Dying SpaceX rocket tears blood-red 'hole' in the sky over Texas — again

A faint red blob of light in the night sky
A photographer captured a faint image of the red blob above Big Bend National Park using a smartphone. (Image credit: Abdur Anwar)

An eerie, blood-red orb of light was recently photographed in the night sky above Texas after SpaceX launched a satellite-laden rocket into space. The increasingly common phenomenon, known as a "SpaceX aurora," was the result of an atmospheric hole that was ripped open by the dying rocket.

On April 10, photographer Abdur Anwar spotted the bright light at around 3:15 a.m. EDT above Big Bend National Park in southern Texas. The light quickly faded out of view from the naked eye. But using a smartphone camera, Anwar was able to take a long-exposure image that captured the faint blob before it disappeared completely. However, he "couldn't explain" what it was, according to his Instagram post

What Anwar managed to capture was the tail end of an aurora-like phenomenon that was triggered by a hole in the ionosphere — the upper part of the atmosphere between 50 and 370 miles (80 and 600 kilometers) above the Earth's surface where gases are turned into plasma by solar radiation. But this hole was not a natural occurrence. Instead, it was birthed by one of SpaceX's Falcon 9 rockets falling back to Earth, according to Spaceweather.com

The rocket, which was carrying 23 Starlink satellites, launched from the Cape Canaveral Space Force Station in Florida at around 1:40 a.m. EDT — around 90 minutes before Anwar spotted the light, Live Science's sister site Space.com reported

After separating from the rocket's reusable booster, the rest of the spacecraft deployed the satellites into low-Earth orbit. Then, the now-defunct rocket began a deorbit burn to land in the Pacific Ocean, according to Spaceweather.com. This was done to minimize the amount of space junk in orbit around our planet.

During the deorbit burn, the rocket released water and carbon dioxide into the atmosphere, which reacted with ionized oxygen atoms to create regular oxygen, temporarily reducing the amount of plasma in the ionosphere. This transformation excites these molecules and causes them to emit light as a result. The light has the same red wavelength as auroras given off by oxygen atoms but quickly disappears as the molecules reionize.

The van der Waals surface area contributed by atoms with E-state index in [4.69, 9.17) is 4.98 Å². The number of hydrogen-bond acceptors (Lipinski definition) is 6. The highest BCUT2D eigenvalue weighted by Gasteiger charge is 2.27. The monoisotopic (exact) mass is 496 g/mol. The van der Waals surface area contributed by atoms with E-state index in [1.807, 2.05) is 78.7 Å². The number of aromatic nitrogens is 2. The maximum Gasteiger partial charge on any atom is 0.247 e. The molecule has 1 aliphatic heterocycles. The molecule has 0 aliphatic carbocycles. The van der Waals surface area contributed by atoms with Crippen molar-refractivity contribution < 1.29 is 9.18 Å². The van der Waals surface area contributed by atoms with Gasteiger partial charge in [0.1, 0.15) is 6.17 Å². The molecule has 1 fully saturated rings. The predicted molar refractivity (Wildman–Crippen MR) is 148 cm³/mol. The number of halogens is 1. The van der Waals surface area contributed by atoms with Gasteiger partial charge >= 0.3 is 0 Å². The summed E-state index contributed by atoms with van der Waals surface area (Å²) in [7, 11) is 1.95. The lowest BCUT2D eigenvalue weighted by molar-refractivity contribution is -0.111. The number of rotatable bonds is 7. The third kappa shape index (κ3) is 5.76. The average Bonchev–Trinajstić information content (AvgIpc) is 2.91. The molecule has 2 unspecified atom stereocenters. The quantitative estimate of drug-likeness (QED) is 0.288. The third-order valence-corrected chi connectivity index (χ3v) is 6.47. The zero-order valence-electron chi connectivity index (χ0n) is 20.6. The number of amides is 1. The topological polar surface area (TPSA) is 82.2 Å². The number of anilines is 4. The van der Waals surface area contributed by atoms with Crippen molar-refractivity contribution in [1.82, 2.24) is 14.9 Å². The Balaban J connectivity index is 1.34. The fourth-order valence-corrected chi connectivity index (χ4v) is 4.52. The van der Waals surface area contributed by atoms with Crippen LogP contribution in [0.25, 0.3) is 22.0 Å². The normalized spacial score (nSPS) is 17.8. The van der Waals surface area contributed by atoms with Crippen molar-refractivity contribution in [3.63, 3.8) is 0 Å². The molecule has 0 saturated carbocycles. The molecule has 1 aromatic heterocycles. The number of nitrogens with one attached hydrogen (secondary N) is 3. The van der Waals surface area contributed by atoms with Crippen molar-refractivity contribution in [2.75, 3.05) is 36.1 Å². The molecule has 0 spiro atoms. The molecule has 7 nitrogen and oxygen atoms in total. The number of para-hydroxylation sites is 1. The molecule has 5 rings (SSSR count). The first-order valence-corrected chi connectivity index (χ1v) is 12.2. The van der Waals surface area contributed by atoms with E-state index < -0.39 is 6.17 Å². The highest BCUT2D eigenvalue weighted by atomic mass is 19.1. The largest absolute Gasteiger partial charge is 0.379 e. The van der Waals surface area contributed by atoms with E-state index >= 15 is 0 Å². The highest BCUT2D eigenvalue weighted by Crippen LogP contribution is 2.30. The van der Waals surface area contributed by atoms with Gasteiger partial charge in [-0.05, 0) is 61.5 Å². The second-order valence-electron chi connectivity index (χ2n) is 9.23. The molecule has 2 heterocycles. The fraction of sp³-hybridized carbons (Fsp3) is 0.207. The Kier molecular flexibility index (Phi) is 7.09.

Related: Oops! US Space Force may have accidentally punched a hole in the upper atmosphere

A rocket launching off from the ground

The Falcon 9 rocket launched from the Cape Canaveral Space Force Station in Florida at around 1:40 a.m. EDT. (Image credit: SpaceX via X)

This phenomenon is becoming increasingly common, especially above Texas and the surrounding states where rockets that launch from Florida begin their deorbit burns.

Above the McDonald Observatory in West Texas, astronomers observe "2 to 5 of them each month," observatory researcher Stephen Hummel previously told Spaceweather.com. 

SpaceX rockets can also create much larger ionospheric holes as they launch into space. For example, in July 2023, a Falcon 9 rocket created a massive red streak in the sky above Arizona after blasting off from the Vandenberg Space Force Base in California. 

As the rockets deorbit, they can create other visually stunning light shows, such as "SpaceX spirals." These luminous whirlpools of light are created when the spacecraft's dumped fuel freezes outside the atmosphere, creating a vortex of ice crystals that reflect sunlight back to the surface. One of these striking spectacles was photographed above Iceland in March this year.

As far as we know, these visual phenomena are harmless and cause no long-term effects on our atmosphere. However, researchers are concerned about the payloads that the rockets are frequently deploying in space. 

Starlink satellites are already proving to be a nuisance to astronomers because of their ability to photobomb telescopes and disrupt radio astronomy. This problem is also likely to get much worse as more and more satellites are placed in orbit. 

There are also concerns about what these satellites, and other space junk, may be doing to our atmosphere when they inevitably fall back to Earth. Researchers have already noticed a sharp increase in the amount of metal particulate left behind in our skies as spacecraft burn up on reentry, and some have even warned that this pollution could destabilize our planet's magnetic field, although this has not been proven.

Harry Baker
Senior Staff Writer

Harry is a U.K.-based senior staff writer at Live Science. He studied marine biology at the University of Exeter before training to become a journalist. He covers a wide range of topics including space exploration, planetary science, space weather, climate change, animal behavior, evolution and paleontology. His feature on the upcoming solar maximum was shortlisted in the "top scoop" category at the National Council for the Training of Journalists (NCTJ) Awards for Excellence in 2023.